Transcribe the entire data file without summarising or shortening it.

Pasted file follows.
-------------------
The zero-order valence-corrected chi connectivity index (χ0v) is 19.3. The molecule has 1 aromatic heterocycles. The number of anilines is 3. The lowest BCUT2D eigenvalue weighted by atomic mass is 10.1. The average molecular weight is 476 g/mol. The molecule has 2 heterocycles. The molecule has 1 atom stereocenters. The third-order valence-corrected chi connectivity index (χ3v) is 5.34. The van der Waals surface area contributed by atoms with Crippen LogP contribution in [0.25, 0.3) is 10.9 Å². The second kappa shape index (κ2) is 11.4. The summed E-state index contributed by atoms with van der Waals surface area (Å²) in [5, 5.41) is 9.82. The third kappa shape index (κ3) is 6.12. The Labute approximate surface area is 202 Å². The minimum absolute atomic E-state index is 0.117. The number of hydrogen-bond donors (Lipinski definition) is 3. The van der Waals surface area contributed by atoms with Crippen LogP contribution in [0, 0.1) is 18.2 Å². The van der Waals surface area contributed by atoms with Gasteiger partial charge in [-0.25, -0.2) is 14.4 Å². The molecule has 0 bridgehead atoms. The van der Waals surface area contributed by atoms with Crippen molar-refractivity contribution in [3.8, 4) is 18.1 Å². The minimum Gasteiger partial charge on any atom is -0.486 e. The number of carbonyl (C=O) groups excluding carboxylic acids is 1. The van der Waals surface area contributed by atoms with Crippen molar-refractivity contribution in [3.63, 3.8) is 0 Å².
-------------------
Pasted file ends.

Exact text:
The zero-order valence-corrected chi connectivity index (χ0v) is 19.3. The molecule has 1 aromatic heterocycles. The number of anilines is 3. The lowest BCUT2D eigenvalue weighted by atomic mass is 10.1. The average molecular weight is 476 g/mol. The molecule has 2 heterocycles. The molecule has 1 atom stereocenters. The third-order valence-corrected chi connectivity index (χ3v) is 5.34. The van der Waals surface area contributed by atoms with Crippen LogP contribution in [0.25, 0.3) is 10.9 Å². The second kappa shape index (κ2) is 11.4. The summed E-state index contributed by atoms with van der Waals surface area (Å²) in [5, 5.41) is 9.82. The third kappa shape index (κ3) is 6.12. The Labute approximate surface area is 202 Å². The minimum absolute atomic E-state index is 0.117. The number of hydrogen-bond donors (Lipinski definition) is 3. The van der Waals surface area contributed by atoms with Crippen LogP contribution in [0, 0.1) is 18.2 Å². The van der Waals surface area contributed by atoms with Gasteiger partial charge in [-0.25, -0.2) is 14.4 Å². The molecule has 0 bridgehead atoms. The van der Waals surface area contributed by atoms with Crippen molar-refractivity contribution in [3.8, 4) is 18.1 Å². The minimum Gasteiger partial charge on any atom is -0.486 e. The number of carbonyl (C=O) groups excluding carboxylic acids is 1. The van der Waals surface area contributed by atoms with Crippen molar-refractivity contribution in [3.63, 3.8) is 0 Å².